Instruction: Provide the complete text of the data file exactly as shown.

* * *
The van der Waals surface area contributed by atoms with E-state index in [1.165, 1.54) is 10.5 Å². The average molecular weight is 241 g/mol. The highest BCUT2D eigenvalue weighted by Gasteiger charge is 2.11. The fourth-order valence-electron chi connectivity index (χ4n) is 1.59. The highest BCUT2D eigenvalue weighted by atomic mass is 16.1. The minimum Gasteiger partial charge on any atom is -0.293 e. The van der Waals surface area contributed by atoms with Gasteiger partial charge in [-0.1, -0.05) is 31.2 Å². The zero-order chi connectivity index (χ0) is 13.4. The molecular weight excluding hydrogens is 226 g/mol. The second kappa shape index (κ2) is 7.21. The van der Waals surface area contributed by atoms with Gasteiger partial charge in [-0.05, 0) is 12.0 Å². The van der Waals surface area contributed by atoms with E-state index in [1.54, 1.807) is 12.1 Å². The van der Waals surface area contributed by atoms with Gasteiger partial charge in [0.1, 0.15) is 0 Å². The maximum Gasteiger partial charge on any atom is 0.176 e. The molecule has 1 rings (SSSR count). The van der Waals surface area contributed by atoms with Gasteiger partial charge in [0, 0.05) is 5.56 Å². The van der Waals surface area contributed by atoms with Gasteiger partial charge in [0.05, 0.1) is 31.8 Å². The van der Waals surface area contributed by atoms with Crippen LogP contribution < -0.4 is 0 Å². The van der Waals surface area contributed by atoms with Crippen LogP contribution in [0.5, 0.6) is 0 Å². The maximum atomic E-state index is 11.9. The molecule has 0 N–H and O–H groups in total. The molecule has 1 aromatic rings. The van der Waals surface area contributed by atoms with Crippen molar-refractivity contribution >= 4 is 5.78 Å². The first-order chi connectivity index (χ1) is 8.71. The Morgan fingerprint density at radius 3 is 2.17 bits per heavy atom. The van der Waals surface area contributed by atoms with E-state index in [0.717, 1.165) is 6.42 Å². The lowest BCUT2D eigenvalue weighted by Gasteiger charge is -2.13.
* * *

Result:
The van der Waals surface area contributed by atoms with E-state index in [1.165, 1.54) is 10.5 Å². The average molecular weight is 241 g/mol. The highest BCUT2D eigenvalue weighted by Gasteiger charge is 2.11. The fourth-order valence-electron chi connectivity index (χ4n) is 1.59. The highest BCUT2D eigenvalue weighted by atomic mass is 16.1. The minimum Gasteiger partial charge on any atom is -0.293 e. The van der Waals surface area contributed by atoms with Gasteiger partial charge in [-0.1, -0.05) is 31.2 Å². The zero-order chi connectivity index (χ0) is 13.4. The molecular weight excluding hydrogens is 226 g/mol. The second kappa shape index (κ2) is 7.21. The van der Waals surface area contributed by atoms with Gasteiger partial charge in [-0.05, 0) is 12.0 Å². The van der Waals surface area contributed by atoms with E-state index in [1.54, 1.807) is 12.1 Å². The van der Waals surface area contributed by atoms with Gasteiger partial charge in [0.1, 0.15) is 0 Å². The maximum Gasteiger partial charge on any atom is 0.176 e. The molecule has 1 rings (SSSR count). The van der Waals surface area contributed by atoms with Gasteiger partial charge in [0, 0.05) is 5.56 Å². The van der Waals surface area contributed by atoms with Gasteiger partial charge in [0.05, 0.1) is 31.8 Å². The van der Waals surface area contributed by atoms with Crippen LogP contribution < -0.4 is 0 Å². The van der Waals surface area contributed by atoms with Crippen LogP contribution in [0.5, 0.6) is 0 Å². The maximum atomic E-state index is 11.9. The molecule has 0 N–H and O–H groups in total. The molecule has 1 aromatic rings. The van der Waals surface area contributed by atoms with Crippen molar-refractivity contribution >= 4 is 5.78 Å². The first-order chi connectivity index (χ1) is 8.71. The Morgan fingerprint density at radius 3 is 2.17 bits per heavy atom. The van der Waals surface area contributed by atoms with E-state index in [0.717, 1.165) is 6.42 Å². The lowest BCUT2D eigenvalue weighted by Gasteiger charge is -2.13.